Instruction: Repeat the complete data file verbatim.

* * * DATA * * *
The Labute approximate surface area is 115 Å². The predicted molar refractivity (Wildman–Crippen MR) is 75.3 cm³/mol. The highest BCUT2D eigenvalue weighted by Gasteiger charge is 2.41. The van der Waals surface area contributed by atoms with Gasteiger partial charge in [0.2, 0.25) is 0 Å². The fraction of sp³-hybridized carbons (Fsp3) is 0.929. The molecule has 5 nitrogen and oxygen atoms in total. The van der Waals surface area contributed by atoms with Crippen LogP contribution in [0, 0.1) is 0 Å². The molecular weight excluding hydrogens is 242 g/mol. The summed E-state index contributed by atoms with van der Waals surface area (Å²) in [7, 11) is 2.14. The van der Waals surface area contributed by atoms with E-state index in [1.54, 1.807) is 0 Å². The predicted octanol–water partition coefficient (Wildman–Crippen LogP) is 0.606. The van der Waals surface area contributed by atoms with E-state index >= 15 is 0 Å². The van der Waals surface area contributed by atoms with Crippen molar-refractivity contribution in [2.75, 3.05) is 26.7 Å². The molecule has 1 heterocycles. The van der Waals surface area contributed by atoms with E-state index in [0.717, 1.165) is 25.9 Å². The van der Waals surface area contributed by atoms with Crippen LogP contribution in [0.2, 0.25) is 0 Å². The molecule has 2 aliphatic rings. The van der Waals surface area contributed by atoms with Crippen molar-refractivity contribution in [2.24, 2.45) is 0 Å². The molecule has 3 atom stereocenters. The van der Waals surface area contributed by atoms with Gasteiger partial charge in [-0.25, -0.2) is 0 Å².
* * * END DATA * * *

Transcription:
The Labute approximate surface area is 115 Å². The predicted molar refractivity (Wildman–Crippen MR) is 75.3 cm³/mol. The highest BCUT2D eigenvalue weighted by Gasteiger charge is 2.41. The van der Waals surface area contributed by atoms with Gasteiger partial charge in [0.2, 0.25) is 0 Å². The fraction of sp³-hybridized carbons (Fsp3) is 0.929. The molecule has 5 nitrogen and oxygen atoms in total. The van der Waals surface area contributed by atoms with Crippen LogP contribution in [0, 0.1) is 0 Å². The molecular weight excluding hydrogens is 242 g/mol. The summed E-state index contributed by atoms with van der Waals surface area (Å²) in [7, 11) is 2.14. The van der Waals surface area contributed by atoms with E-state index in [1.54, 1.807) is 0 Å². The predicted octanol–water partition coefficient (Wildman–Crippen LogP) is 0.606. The van der Waals surface area contributed by atoms with E-state index >= 15 is 0 Å². The van der Waals surface area contributed by atoms with Crippen molar-refractivity contribution in [2.75, 3.05) is 26.7 Å². The molecule has 1 heterocycles. The van der Waals surface area contributed by atoms with E-state index in [0.717, 1.165) is 25.9 Å². The van der Waals surface area contributed by atoms with Crippen LogP contribution in [0.2, 0.25) is 0 Å². The molecule has 2 aliphatic rings. The van der Waals surface area contributed by atoms with Crippen molar-refractivity contribution in [2.24, 2.45) is 0 Å². The molecule has 3 atom stereocenters. The van der Waals surface area contributed by atoms with Gasteiger partial charge in [-0.25, -0.2) is 0 Å².